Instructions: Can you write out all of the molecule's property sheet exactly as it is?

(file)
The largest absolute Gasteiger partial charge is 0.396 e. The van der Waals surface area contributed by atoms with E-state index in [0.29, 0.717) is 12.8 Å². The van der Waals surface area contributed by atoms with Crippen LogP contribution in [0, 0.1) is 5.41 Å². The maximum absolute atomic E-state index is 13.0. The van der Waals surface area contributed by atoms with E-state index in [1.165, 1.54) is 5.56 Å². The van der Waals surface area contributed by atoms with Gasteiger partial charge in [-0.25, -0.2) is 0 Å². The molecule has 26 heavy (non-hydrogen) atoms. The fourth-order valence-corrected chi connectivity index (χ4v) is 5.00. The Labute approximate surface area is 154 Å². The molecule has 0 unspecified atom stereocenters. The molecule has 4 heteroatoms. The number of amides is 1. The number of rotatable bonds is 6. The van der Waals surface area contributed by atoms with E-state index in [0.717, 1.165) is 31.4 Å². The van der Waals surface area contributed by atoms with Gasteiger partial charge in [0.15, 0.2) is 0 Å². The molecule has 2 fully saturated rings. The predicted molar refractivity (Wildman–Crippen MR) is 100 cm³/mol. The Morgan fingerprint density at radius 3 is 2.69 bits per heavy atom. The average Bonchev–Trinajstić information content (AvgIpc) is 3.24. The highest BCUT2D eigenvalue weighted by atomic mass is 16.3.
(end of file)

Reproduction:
The largest absolute Gasteiger partial charge is 0.396 e. The van der Waals surface area contributed by atoms with E-state index in [0.29, 0.717) is 12.8 Å². The van der Waals surface area contributed by atoms with Crippen LogP contribution in [0, 0.1) is 5.41 Å². The maximum absolute atomic E-state index is 13.0. The van der Waals surface area contributed by atoms with E-state index in [1.165, 1.54) is 5.56 Å². The van der Waals surface area contributed by atoms with Gasteiger partial charge in [-0.25, -0.2) is 0 Å². The molecule has 26 heavy (non-hydrogen) atoms. The fourth-order valence-corrected chi connectivity index (χ4v) is 5.00. The Labute approximate surface area is 154 Å². The molecule has 0 unspecified atom stereocenters. The molecule has 4 heteroatoms. The number of amides is 1. The number of rotatable bonds is 6. The van der Waals surface area contributed by atoms with E-state index in [0.717, 1.165) is 31.4 Å². The van der Waals surface area contributed by atoms with Gasteiger partial charge in [0.15, 0.2) is 0 Å². The molecule has 2 fully saturated rings. The predicted molar refractivity (Wildman–Crippen MR) is 100 cm³/mol. The Morgan fingerprint density at radius 3 is 2.69 bits per heavy atom. The average Bonchev–Trinajstić information content (AvgIpc) is 3.24. The highest BCUT2D eigenvalue weighted by atomic mass is 16.3.